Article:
Ombudsman’s strategic inquiry OI/2/2017 on the transparency of legislative discussions in the preparatory bodies of the Council of the EU  
2018/2096(INI) - 17/01/2019  

The European Parliament adopted by 479 votes to 18, with 81 abstentions, a resolution on the Ombudsman’s strategic inquiry OI/2/2017 on the transparency of legislative discussions in the preparatory bodies of the Council of the EU.

Following the inquiry into transparency, the Ombudsman found that the Council’s lack of transparency regarding public access to its legislative documents and its current practices with regard to transparency of its decision-making process – specifically during the preparatory stage at Coreper and working group level – constitute maladministration.

On 9 February 2018, the Ombudsman made six suggestions for improvements and three specific recommendations to the Council regarding transparency of its preparatory bodies, and asked the Council for a reply. The Council did not reply to the recommendations contained in the Ombudsman’s report within the legally prescribed timeline of three months, and, the Ombudsman decided not to grant the Council any extensions beyond this deadline, and submitted the report to Parliament.

Addressing the democratic deficit

Recalling the current criticism of the European Union for its democratic deficit, Members stressed that the fact that one of its three main institutions takes decisions without the transparency expected of a democratic institution is detrimental to the European project.

Members shared the Ombudsman's view that the Treaties impose a legal obligation to ensure that citizens are able to understand, follow in detail and participate in the legislative process, which is essential for the establishment of a modern democratic system.

Improving transparency

Parliament stated that the decision-making process at European level should be fully democratic and highly transparent in order to increase citizens' trust in the European project and the EU institutions, especially in the run-up to the European elections in May 2019.

A high level of transparency of the legislative process is essential to enable citizens, media and stakeholders to hold their elected representatives and governments accountable but also act as a safeguard against the spread of speculation, fake news and conspiracy theories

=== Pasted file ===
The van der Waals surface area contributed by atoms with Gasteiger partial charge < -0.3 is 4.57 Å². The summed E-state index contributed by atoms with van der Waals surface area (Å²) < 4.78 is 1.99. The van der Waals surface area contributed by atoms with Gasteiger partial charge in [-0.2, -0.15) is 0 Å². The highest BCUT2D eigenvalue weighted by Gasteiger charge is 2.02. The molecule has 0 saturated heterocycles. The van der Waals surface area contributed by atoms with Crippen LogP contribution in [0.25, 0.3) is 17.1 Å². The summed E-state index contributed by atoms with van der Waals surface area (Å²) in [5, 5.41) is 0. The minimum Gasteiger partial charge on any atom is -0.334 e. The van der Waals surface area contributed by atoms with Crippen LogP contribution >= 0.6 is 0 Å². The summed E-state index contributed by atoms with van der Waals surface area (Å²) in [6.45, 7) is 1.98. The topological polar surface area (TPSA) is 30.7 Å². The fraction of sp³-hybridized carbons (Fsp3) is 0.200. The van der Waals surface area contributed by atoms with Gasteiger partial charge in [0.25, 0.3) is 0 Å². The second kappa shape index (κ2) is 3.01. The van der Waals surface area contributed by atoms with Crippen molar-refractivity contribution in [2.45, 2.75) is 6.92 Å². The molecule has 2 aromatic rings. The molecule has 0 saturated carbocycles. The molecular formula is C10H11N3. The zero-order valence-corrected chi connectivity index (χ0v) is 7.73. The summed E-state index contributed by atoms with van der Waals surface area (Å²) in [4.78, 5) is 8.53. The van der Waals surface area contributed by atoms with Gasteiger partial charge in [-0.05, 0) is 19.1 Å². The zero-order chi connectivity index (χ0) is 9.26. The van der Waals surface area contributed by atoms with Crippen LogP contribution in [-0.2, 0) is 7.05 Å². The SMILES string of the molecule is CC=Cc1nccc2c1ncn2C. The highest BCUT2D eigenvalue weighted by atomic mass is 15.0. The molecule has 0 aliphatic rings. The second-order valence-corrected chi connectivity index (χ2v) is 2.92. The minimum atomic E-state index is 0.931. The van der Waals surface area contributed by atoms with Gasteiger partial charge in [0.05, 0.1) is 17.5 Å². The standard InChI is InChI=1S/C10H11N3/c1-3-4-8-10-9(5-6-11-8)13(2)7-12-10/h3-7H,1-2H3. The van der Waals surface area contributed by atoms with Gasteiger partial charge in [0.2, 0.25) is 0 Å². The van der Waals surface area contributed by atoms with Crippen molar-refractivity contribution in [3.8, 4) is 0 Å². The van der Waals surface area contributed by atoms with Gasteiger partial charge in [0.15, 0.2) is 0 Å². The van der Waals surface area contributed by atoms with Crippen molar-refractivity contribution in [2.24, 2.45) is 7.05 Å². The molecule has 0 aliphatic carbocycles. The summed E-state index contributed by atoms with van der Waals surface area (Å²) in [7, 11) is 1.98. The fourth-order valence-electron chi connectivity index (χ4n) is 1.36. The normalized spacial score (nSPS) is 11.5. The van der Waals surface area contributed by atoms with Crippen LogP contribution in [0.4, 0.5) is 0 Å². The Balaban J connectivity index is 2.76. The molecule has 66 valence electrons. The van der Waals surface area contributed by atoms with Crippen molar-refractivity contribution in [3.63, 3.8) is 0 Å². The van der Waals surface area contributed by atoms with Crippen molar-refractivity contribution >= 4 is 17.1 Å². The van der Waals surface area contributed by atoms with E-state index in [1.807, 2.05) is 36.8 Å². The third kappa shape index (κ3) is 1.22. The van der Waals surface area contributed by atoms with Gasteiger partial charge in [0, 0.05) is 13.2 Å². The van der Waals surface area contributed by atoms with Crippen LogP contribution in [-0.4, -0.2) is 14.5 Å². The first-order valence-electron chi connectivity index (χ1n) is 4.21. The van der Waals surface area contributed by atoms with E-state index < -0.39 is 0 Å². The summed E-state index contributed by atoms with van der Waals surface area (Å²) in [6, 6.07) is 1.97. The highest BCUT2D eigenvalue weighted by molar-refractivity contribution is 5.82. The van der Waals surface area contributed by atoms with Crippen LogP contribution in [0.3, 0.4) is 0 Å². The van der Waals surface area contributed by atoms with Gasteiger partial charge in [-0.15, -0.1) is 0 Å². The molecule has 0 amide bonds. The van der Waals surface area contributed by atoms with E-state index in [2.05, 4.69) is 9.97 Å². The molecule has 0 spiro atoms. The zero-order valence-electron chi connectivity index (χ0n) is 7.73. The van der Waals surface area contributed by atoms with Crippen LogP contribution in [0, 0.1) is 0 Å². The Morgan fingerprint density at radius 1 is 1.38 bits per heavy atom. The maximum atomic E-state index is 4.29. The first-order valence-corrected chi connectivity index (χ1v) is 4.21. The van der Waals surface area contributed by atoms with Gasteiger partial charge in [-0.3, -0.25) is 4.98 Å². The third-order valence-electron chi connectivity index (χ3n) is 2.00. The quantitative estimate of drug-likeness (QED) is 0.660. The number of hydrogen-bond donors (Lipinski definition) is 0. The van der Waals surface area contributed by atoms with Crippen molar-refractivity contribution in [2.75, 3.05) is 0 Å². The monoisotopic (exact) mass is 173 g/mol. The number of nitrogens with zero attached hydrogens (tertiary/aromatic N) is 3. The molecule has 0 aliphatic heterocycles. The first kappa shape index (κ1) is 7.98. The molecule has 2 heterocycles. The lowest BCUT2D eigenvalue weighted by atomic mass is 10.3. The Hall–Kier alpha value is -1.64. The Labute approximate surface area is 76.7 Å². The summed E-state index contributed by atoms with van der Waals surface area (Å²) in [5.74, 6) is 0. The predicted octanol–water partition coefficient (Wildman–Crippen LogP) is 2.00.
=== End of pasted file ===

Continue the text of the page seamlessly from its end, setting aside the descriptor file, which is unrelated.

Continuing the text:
Preparatory meetings

Members deplored that, unlike committee meetings in Parliament, meetings of preparatory bodies and the majority of debates in the Council are held behind closed doors, that a large proportion of documents relating to legislative files are not published proactively by the Council and that documents relating to legislative dossiers distributed in its preparatory bodies are systematically classified under the marking 'LIMITE'.

Parliament stated that citizens, media and stakeholders must have access by appropriate means to the meetings of the Council and its preparatory bodies, including via live- and webstreaming, and that the minutes of these meetings should be published in order to ensure a high level of transparency in the legislative process.

The resolution stressed that the lack of information prevents national parliaments from monitoring government action in the Council. It also leads to an imbalance in the information available and thus gives the Council a structural advantage over Parliament.

Members also wanted a high level of transparency to be applied to trilogues, which have become commonplace in reaching agreements on legislative dossiers.

Informal bodies

Parliament criticised the practice of pre-determining far-reaching economic and financial decisions in informal formats such as the Eurogroup and the Euro Summit. It insisted that EU legislation on transparency and access to documents should be applied to informal bodies and preparatory bodies within the Council, in particular the Eurogroup. It requested that the Eurogroup be fully formalised during the next revision of the Treaties in order to guarantee proper public access and parliamentary scrutiny.

Recommendations to the Council

Members fully endorsed the European Ombudsman’s recommendations to the Council and urged the Council – as a minimum – to take all measures necessary to implement as swiftly as possible the recommendations of the Ombudsman, namely:

- to systematically record the identity of Member State governments when they express positions in Council preparatory bodies;

- to develop clear and publicly available criteria for how it designates documents as ‘LIMITE’, in line with EU law;

- to systematically review the ‘LIMITE’ status of documents at an early stage, before the final adoption of a legislative act, including before informal negotiations in trilogues, at which point the Council will have reached an initial position on the proposal.

Parliament reiterated its call for the improvement of the exchange of documents and information between Parliament and the Council and for access to be granted to representatives of Parliament as observers to meetings of the Council and its bodies, in particular in the case of legislation, in a way equivalent to which Parliament grants the Council access to its meetings.

The Council is invited to:

- align its working methods with the standards of a parliamentary and participatory democracy, as required by the Treaties, rather than acting as a diplomatic forum;

- transform itself into a real legislative chamber in order to create a genuine bicameral legislative system involving the Council and Parliament, with the Commission acting as the executive;

- use qualified majority voting and refrain, as far as possible, from taking decisions by consensus and therefore without a formal public vote.